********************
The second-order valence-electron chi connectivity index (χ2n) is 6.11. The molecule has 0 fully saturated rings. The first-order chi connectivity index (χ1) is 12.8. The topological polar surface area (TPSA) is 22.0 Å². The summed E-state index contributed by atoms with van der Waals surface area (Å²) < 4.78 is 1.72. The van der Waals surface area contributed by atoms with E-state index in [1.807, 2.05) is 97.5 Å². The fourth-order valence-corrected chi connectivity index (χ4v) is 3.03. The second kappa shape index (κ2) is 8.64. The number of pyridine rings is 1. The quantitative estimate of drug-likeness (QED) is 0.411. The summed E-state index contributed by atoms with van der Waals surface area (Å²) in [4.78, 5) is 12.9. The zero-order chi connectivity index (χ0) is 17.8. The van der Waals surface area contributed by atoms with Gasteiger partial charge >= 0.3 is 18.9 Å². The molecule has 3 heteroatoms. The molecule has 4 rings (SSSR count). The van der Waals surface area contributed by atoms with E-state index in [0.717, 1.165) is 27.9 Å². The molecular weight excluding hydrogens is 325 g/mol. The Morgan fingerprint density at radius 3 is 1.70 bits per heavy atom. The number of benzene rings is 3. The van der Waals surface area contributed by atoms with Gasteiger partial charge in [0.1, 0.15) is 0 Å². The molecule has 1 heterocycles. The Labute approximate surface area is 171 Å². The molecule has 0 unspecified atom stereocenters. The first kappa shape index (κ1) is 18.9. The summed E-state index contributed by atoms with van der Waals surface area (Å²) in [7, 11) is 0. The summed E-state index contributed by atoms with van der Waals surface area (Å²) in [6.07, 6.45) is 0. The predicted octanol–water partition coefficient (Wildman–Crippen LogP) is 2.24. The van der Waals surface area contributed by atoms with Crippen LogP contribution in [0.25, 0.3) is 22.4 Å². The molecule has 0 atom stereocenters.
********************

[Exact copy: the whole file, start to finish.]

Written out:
The second-order valence-electron chi connectivity index (χ2n) is 6.11. The molecule has 0 fully saturated rings. The first-order chi connectivity index (χ1) is 12.8. The topological polar surface area (TPSA) is 22.0 Å². The summed E-state index contributed by atoms with van der Waals surface area (Å²) < 4.78 is 1.72. The van der Waals surface area contributed by atoms with E-state index in [1.807, 2.05) is 97.5 Å². The fourth-order valence-corrected chi connectivity index (χ4v) is 3.03. The second kappa shape index (κ2) is 8.64. The number of pyridine rings is 1. The quantitative estimate of drug-likeness (QED) is 0.411. The summed E-state index contributed by atoms with van der Waals surface area (Å²) in [4.78, 5) is 12.9. The zero-order chi connectivity index (χ0) is 17.8. The van der Waals surface area contributed by atoms with Gasteiger partial charge >= 0.3 is 18.9 Å². The molecule has 3 heteroatoms. The molecule has 4 rings (SSSR count). The van der Waals surface area contributed by atoms with E-state index in [0.717, 1.165) is 27.9 Å². The molecular weight excluding hydrogens is 325 g/mol. The Morgan fingerprint density at radius 3 is 1.70 bits per heavy atom. The number of benzene rings is 3. The van der Waals surface area contributed by atoms with Gasteiger partial charge in [0.1, 0.15) is 0 Å². The molecule has 1 heterocycles. The Labute approximate surface area is 171 Å². The molecule has 0 unspecified atom stereocenters. The first kappa shape index (κ1) is 18.9. The summed E-state index contributed by atoms with van der Waals surface area (Å²) in [7, 11) is 0. The summed E-state index contributed by atoms with van der Waals surface area (Å²) in [6.07, 6.45) is 0. The predicted octanol–water partition coefficient (Wildman–Crippen LogP) is 2.24. The van der Waals surface area contributed by atoms with Crippen LogP contribution in [0.25, 0.3) is 22.4 Å². The molecule has 0 atom stereocenters.